Greater love hath no man than this, that a man lay down his life for his friends. - John 15:13
The names and legacies of men like Sergeant First Class Randall Shughart and Master Sergeant Gary Gordon have been etched into the history of modern warfare. Before we knew of the bravery of Navy Seal sniper Chris Kyle and Army Ranger Nicolas "The Reaper" Irving, two Special Operations snipers heroically fought, and died during the battle of Mogadishu protecting a fellow American.
On October 3rd, 1993, Gary Gordon was the Sniper Team Leader during Operation Gothic Serpent, which became known as the Battle of Mogadishu. The mission that fateful day was to apprehend key advisors to Somali warlord Mohamed Farrah Aidid. One of the Army's Black Hawk helicopters, call sign Super Six One, was shot and crashed into the city. A CSAR (Combat Search And Rescue) team was dispatched to secure the crash site.
A short time later helicopter call sign Super Six Four was also shot down over the city. The Army Rangers on the ground were already engaged in brutal fighting and were unable to reach the second crash site.
Gary Gordon and his Delta Force sniper element, which included Randy Shughart and Sergeant First Class Brad Hallings, were providing sniper cover from the circling helicopters. These rescuers wanted to be dropped at the second crash site despite the large number of hostile Somalis converging on the area in order to protect the four critically wounded helicopter crew members.
The mission commanders denied the snipers request to be inserted, determining that it was too dangerous. Gary Gordon argued that the crew had no chance of survival on their own because they were wounded and heavily outnumbered. The mission commander was weighing his options.
"One or two properly armed, well-trained soldiers could hold off an undisciplined mob indefinitely; Shughart and Gordon knew this. They were experts at killing and staying alive. They were serious, career soldiers, trained to get hard, ugly things done. They saw opportunity where others could see only danger. Like the other operators, they prided themselves on staying cool and effective in extreme danger. They trained endlessly for moments like this - if there was a chance to succeed, these two believed they would."
Shortly before Gordon and Shugart arrived, Super Six Four pilot Mike Durant woke up inside his seat and took in the damage. A short while later Gordan and Shugart showed up bringing an enormous feeling of relief over Durant - he thought it was over and the rescue force had arrived.
Shughart and Gordon were calm. There was gunfire. The snipers lifted Durant out of the craft and set him down by a tree. Durant was positioned to cover the whole right side of the aircraft. He could hear more and more shooting now. It still hadn’t occurred to him these two were it, and that there was no rescue team.
The still circling Super Six Two watched the angry mob grow larger. Shughart and Gordon had set themselves and the chopper crew in a defensive perimeter around the downed bird. They were dug in awaiting help. Durant admired the way the Delta guys had positioned him. He knew Ray Frank, his copilot, was hurt but alive. There were the two snipers and his crew chief, Tommy Fields. He wondered if Tommy was okay. He figured there were at least four men on the other side of the bird and probably more from the rescue team. Then he heard one of the operators— it was Gary Gordon— cry out that he was hit. Just a quick shout of anger and pain. He didn’t hear the voice again.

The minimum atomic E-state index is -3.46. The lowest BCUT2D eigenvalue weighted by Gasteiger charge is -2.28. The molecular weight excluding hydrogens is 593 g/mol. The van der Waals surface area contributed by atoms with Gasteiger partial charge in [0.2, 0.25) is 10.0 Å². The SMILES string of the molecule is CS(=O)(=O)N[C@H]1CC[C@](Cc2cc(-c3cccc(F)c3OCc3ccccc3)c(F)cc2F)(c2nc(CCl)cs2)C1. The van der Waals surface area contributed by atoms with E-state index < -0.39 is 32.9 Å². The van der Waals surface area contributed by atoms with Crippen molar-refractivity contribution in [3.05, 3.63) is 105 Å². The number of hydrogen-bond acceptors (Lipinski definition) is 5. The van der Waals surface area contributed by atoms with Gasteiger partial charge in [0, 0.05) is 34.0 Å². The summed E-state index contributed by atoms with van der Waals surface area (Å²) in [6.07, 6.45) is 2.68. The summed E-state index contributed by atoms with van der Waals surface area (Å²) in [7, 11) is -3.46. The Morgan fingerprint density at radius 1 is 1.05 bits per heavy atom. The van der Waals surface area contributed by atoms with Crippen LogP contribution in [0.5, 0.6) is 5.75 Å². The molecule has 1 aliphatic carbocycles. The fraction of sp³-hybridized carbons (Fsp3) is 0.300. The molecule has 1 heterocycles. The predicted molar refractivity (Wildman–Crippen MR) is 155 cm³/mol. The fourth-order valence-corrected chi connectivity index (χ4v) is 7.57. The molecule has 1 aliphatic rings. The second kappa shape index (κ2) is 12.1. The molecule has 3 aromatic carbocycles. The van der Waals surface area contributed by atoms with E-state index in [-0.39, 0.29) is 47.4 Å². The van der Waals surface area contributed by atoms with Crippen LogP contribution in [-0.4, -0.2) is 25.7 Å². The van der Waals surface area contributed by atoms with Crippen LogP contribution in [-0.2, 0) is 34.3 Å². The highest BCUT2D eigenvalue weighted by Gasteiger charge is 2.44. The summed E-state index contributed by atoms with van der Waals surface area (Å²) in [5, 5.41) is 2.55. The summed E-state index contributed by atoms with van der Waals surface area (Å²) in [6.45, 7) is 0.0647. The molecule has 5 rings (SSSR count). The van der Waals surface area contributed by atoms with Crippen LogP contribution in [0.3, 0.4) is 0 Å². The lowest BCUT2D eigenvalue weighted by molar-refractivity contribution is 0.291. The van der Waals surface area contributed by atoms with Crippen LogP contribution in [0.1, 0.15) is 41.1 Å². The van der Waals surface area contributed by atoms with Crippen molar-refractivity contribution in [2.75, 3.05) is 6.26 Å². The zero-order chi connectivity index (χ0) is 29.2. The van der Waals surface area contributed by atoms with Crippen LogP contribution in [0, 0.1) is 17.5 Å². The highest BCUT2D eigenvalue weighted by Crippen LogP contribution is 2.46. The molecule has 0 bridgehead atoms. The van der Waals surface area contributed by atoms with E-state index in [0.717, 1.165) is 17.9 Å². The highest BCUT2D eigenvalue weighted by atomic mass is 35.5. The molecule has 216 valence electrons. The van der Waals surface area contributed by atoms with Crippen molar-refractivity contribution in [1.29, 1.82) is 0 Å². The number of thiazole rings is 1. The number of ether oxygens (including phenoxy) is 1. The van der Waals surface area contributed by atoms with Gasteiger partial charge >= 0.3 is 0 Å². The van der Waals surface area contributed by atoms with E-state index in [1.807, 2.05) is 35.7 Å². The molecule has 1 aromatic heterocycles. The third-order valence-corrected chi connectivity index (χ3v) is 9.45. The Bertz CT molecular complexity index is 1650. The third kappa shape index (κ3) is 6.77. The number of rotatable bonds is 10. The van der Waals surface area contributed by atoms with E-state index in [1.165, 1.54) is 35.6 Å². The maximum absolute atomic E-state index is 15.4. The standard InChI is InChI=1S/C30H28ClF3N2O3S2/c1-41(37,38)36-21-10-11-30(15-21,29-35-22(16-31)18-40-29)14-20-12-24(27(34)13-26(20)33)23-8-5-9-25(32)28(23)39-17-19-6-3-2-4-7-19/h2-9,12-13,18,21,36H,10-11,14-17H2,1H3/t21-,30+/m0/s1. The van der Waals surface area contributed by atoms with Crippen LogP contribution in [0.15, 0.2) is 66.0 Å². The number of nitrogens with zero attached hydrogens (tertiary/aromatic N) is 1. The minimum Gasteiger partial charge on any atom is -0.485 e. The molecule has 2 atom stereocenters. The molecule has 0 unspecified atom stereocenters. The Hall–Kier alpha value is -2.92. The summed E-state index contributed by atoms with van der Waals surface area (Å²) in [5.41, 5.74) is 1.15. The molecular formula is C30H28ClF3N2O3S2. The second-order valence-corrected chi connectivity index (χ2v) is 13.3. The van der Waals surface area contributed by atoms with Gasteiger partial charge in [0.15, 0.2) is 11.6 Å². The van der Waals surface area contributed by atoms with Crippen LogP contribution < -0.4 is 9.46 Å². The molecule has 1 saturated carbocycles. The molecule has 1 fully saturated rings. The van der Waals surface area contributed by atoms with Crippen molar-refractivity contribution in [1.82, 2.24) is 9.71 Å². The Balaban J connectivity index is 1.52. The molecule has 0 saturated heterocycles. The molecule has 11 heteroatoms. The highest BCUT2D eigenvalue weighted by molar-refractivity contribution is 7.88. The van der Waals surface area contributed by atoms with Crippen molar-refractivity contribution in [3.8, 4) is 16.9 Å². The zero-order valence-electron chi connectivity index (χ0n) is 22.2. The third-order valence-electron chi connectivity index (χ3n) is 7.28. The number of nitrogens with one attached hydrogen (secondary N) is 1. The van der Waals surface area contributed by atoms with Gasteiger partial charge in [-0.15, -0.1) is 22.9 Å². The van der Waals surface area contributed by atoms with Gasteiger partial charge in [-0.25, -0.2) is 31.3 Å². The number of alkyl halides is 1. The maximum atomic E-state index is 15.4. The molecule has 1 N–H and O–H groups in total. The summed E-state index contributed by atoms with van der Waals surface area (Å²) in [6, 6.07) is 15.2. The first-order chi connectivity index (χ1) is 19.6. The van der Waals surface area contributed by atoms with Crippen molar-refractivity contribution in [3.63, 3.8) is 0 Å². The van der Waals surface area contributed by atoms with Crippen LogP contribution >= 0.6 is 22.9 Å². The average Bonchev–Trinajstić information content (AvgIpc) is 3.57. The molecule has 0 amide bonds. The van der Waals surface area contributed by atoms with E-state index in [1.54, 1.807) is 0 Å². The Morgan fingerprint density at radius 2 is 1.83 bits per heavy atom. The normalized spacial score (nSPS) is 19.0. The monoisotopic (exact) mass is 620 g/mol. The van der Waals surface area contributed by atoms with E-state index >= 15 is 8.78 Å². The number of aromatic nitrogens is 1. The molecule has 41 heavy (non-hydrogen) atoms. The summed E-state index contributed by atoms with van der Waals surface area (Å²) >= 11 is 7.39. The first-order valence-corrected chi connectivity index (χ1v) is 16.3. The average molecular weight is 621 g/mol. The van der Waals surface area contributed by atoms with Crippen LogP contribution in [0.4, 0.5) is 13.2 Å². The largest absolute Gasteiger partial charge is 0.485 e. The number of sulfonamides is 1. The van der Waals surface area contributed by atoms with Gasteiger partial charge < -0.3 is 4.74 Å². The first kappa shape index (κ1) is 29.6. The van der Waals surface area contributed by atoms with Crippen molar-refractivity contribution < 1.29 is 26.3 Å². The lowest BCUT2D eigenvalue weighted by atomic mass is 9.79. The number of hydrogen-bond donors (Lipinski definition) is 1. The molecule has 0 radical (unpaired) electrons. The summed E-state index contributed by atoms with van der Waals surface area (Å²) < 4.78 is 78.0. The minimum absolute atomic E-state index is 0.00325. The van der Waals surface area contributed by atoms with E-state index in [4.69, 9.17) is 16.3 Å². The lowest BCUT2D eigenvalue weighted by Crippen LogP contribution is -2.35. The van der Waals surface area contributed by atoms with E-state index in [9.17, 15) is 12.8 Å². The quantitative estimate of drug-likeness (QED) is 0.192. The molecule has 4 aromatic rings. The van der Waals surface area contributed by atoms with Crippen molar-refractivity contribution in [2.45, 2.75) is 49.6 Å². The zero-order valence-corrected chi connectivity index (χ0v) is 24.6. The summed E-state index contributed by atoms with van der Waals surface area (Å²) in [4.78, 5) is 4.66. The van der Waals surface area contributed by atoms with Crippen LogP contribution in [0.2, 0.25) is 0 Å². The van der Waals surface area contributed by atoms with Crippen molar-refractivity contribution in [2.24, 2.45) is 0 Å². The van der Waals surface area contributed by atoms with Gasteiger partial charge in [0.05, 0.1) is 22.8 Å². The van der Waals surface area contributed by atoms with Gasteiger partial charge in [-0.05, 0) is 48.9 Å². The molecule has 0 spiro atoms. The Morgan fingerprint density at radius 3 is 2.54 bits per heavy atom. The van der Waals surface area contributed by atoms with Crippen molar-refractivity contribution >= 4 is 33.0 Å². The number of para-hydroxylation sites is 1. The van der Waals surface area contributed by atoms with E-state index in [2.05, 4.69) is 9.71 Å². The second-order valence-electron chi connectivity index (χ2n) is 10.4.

The other— Randy Shughart—came back to Durant’s side of the bird. “Are there weapons on board?” he asked. There were - the crew chiefs carried M-16s. Durant told him where they were kept, and Shughart rummaged around, returning with both. He handed Gordon’s weapon, a loaded CAR-15, to Durant. “What’s the support frequency on the survival radio?” Shughart asked. It was then, for the first time, that Durant realized they were stranded. The pilot felt a twist of alarm in his gut. If Shughart was asking how to set up communications, it meant he and the other guy had come in on their own. They were the rescue team. And Gordon had just been shot!
Durant explained standard procedure on the survival radio to Shughart. There was a channel Bravo. He listened while Shughart called out, “We need some help down here.” The radio replied that a reaction force was en route. Then Shughart wished him luck, took the weapons, and moved back around to the other side of the helicopter.
A man tried to climb over the wall and Durant shot him. Another came crawling from around the corner with a weapon and Durant shot him. Then came a mad fusillade on the other side of the helicopter that lasted for about two minutes. Over the din he heard Shughart cry out in pain. Then it stopped. Durant's life was flashing before his eyes as the angry mob overran his position. Mike Durant was taken hostage and held in captivity for 11 days before being released.
For their heroic actions on October 3rd, 1993 Master Sergeant Gordon,and Sergeant First Class Randall Shugart were posthumously awarded the Congressional Medal of Honor for actions above and beyond the call of duty while serving on sniper element with the United States Army Special Operations Command with Task Force Ranger in Mogadishu, Somalia. RIP warriors.